During the Austrian EU presidency, Austria took initiatives towards defining economic indicators in a manner more relevant to welfare in the European Council’s decision of 15/16 June 2006.
“For better understanding of interlinkages between the three dimensions of SD, the core system of national income accounting could be extended by inter alia integrating stock and flow concepts and non-market work and be further elaborated by satellite accounts e.g. environmental expenditures, material flows and taking into consideration international best practices.”
To prepare for this, the BMWFW (at that time still known as BMWA) financially supported the research project “Potentials for Extending National Income Accounts by Integrating Sustainable Development Indicators” in 2006. In 2009 this initiative was given a concrete form with the project “Extending National Accounts: The Stock of Durable Consumer Goods”, funded by the BMWFW and the Federal Ministry of Agriculture, Forestry, Environment and Water Management (BMLFUW).
The project “Extending National Accounts: the Stock of Durable Consumer Goods”
A country’s economic performance is calculated as part of national accounting. One important potential way of improving the information value of national accounting is to make greater use of stock accounts, which are hardly used even though basically provided for in national accounting. One central aspect in this regard is the determination of the stock of durable consumer goods. Durable consumer goods are not used just once but over an extended period of time. Therefore, instead of through current expenditures, their contribution to individual economic welfare can be measured through the capital services, based on capital stock, generated by these consumer goods. The stock of durable consumer goods is also highly interesting from the perspective of sustainability.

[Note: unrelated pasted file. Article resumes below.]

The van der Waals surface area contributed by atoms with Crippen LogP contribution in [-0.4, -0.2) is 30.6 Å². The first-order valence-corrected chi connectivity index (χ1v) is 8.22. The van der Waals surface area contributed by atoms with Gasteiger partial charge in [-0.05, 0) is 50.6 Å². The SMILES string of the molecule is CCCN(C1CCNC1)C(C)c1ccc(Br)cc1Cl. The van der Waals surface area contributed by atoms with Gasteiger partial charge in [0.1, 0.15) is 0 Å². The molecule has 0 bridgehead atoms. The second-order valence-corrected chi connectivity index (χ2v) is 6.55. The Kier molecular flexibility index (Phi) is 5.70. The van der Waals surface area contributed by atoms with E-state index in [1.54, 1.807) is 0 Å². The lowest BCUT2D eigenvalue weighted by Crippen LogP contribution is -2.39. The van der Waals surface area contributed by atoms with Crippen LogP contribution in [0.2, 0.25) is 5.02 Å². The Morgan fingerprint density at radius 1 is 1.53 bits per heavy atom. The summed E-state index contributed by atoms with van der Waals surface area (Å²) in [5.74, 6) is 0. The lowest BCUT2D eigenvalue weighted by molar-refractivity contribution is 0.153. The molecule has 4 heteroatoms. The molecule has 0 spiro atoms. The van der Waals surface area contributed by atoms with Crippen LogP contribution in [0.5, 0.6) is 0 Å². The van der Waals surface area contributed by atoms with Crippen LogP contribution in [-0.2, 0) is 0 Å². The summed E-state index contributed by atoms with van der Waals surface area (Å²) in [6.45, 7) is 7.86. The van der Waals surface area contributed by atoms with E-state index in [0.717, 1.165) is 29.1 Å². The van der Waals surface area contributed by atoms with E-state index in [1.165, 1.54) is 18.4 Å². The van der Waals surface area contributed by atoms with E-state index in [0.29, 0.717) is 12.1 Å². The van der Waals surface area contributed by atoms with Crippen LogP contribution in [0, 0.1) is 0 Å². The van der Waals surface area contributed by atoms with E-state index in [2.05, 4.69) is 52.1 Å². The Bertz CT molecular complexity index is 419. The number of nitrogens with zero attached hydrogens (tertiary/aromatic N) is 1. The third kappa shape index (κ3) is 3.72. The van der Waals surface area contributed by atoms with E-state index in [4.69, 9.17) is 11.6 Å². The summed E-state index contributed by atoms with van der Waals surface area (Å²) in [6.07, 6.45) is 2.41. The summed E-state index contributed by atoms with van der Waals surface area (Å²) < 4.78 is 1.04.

In November 2007 the European Commission, European Parliament, Club of Rome, OECD and WWF hosted the conference “Beyond GDP” (refer to: http://www.beyond-gdp.eu/). with the objectives of clarifying which indices are most appropriate to measure progress, and how these can best be integrated into the decision-making process and taken up by public debate.
As a direct outcome of the conference, the European Commission released its Communication “GDP and beyond: Measuring progress in a changing world” on 20 August 2009. The Communication outlines an EU roadmap with five key actions to improve the indicators of progress in ways that meet citizens’ concerns and make the most of new technical and political developments.
The Commission on the Measurement of Economic Performance and Social Progress
In 2008 French President Nicolas Sarkozy established a commission chaired by Joseph Stiglitz, Amartya Sen and Jean Paul Fitoussi to discuss the measurement of economic performance and social progress. This took place against the background of increasing concerns about the adequacy of current measures of economic performance, in particular those based on GDP figures, and the relevance of these figures as measures of societal well being.
The commission focussed on the areas of sustainable development and environment, quality of life and classic GDP-related issues.
The commission’s final report was published in September 2009.
For more information about this commission and its working papers and reports, please go to: